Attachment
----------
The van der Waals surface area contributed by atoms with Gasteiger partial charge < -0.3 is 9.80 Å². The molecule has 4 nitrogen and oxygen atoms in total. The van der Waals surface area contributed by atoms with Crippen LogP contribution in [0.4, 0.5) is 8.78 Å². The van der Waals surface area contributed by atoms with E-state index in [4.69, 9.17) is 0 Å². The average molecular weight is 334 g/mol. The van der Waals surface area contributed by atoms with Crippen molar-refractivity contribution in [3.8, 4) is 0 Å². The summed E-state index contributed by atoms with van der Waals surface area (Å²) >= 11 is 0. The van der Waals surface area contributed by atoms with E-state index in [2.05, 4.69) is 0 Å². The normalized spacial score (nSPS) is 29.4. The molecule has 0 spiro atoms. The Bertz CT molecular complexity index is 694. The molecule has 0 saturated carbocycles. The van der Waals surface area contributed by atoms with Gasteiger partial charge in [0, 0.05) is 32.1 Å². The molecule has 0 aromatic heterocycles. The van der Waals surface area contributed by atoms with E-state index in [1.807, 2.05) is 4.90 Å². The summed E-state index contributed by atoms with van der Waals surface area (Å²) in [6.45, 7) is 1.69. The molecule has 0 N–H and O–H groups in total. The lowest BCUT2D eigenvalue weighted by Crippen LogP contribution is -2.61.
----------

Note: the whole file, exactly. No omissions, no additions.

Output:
The van der Waals surface area contributed by atoms with Gasteiger partial charge < -0.3 is 9.80 Å². The molecule has 4 nitrogen and oxygen atoms in total. The van der Waals surface area contributed by atoms with Crippen LogP contribution in [0.4, 0.5) is 8.78 Å². The van der Waals surface area contributed by atoms with E-state index in [4.69, 9.17) is 0 Å². The average molecular weight is 334 g/mol. The van der Waals surface area contributed by atoms with Crippen molar-refractivity contribution in [3.8, 4) is 0 Å². The summed E-state index contributed by atoms with van der Waals surface area (Å²) >= 11 is 0. The van der Waals surface area contributed by atoms with E-state index in [2.05, 4.69) is 0 Å². The normalized spacial score (nSPS) is 29.4. The molecule has 0 spiro atoms. The Bertz CT molecular complexity index is 694. The molecule has 0 saturated carbocycles. The van der Waals surface area contributed by atoms with Gasteiger partial charge in [0, 0.05) is 32.1 Å². The molecule has 0 aromatic heterocycles. The van der Waals surface area contributed by atoms with E-state index in [1.807, 2.05) is 4.90 Å². The summed E-state index contributed by atoms with van der Waals surface area (Å²) in [6.45, 7) is 1.69. The molecule has 0 N–H and O–H groups in total. The lowest BCUT2D eigenvalue weighted by Crippen LogP contribution is -2.61.